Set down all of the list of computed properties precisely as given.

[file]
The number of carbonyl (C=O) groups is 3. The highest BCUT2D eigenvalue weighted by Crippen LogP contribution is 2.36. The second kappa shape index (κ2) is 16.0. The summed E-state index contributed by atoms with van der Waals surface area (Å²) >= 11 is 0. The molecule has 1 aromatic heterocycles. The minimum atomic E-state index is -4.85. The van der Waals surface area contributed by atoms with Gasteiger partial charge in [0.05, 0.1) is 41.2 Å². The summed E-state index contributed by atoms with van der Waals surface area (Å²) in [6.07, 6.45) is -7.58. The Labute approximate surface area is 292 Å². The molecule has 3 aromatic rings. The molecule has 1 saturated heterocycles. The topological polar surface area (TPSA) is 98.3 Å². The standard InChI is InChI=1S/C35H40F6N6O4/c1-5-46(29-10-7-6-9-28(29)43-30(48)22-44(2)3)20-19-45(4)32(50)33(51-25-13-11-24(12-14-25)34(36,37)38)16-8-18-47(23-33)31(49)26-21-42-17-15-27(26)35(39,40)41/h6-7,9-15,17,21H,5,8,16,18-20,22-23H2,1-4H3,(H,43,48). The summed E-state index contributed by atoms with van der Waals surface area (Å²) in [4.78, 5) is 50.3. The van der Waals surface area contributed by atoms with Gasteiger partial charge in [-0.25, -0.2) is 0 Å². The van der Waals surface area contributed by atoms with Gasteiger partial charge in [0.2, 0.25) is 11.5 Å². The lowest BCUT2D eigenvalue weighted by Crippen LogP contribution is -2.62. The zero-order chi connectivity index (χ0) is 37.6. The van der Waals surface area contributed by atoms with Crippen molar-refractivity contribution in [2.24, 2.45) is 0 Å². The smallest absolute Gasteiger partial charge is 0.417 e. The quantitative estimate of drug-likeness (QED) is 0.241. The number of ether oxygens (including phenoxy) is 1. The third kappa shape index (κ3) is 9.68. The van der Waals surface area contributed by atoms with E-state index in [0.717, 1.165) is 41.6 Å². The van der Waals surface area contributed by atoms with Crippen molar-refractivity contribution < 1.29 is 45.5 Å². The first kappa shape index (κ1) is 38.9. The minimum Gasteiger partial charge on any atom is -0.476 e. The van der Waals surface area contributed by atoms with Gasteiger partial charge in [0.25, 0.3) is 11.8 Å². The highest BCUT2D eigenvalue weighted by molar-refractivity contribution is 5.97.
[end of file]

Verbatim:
The number of carbonyl (C=O) groups is 3. The highest BCUT2D eigenvalue weighted by Crippen LogP contribution is 2.36. The second kappa shape index (κ2) is 16.0. The summed E-state index contributed by atoms with van der Waals surface area (Å²) >= 11 is 0. The molecule has 1 aromatic heterocycles. The minimum atomic E-state index is -4.85. The van der Waals surface area contributed by atoms with Gasteiger partial charge in [0.05, 0.1) is 41.2 Å². The summed E-state index contributed by atoms with van der Waals surface area (Å²) in [6.07, 6.45) is -7.58. The Labute approximate surface area is 292 Å². The molecule has 3 aromatic rings. The molecule has 1 saturated heterocycles. The topological polar surface area (TPSA) is 98.3 Å². The standard InChI is InChI=1S/C35H40F6N6O4/c1-5-46(29-10-7-6-9-28(29)43-30(48)22-44(2)3)20-19-45(4)32(50)33(51-25-13-11-24(12-14-25)34(36,37)38)16-8-18-47(23-33)31(49)26-21-42-17-15-27(26)35(39,40)41/h6-7,9-15,17,21H,5,8,16,18-20,22-23H2,1-4H3,(H,43,48). The summed E-state index contributed by atoms with van der Waals surface area (Å²) in [4.78, 5) is 50.3. The van der Waals surface area contributed by atoms with Gasteiger partial charge in [-0.25, -0.2) is 0 Å². The van der Waals surface area contributed by atoms with Gasteiger partial charge in [0.2, 0.25) is 11.5 Å². The lowest BCUT2D eigenvalue weighted by Crippen LogP contribution is -2.62. The zero-order chi connectivity index (χ0) is 37.6. The van der Waals surface area contributed by atoms with Crippen molar-refractivity contribution in [2.24, 2.45) is 0 Å². The smallest absolute Gasteiger partial charge is 0.417 e. The quantitative estimate of drug-likeness (QED) is 0.241. The number of ether oxygens (including phenoxy) is 1. The third kappa shape index (κ3) is 9.68. The van der Waals surface area contributed by atoms with E-state index in [0.717, 1.165) is 41.6 Å². The van der Waals surface area contributed by atoms with Crippen molar-refractivity contribution < 1.29 is 45.5 Å². The first kappa shape index (κ1) is 38.9. The minimum Gasteiger partial charge on any atom is -0.476 e. The van der Waals surface area contributed by atoms with Gasteiger partial charge in [0.25, 0.3) is 11.8 Å². The highest BCUT2D eigenvalue weighted by molar-refractivity contribution is 5.97.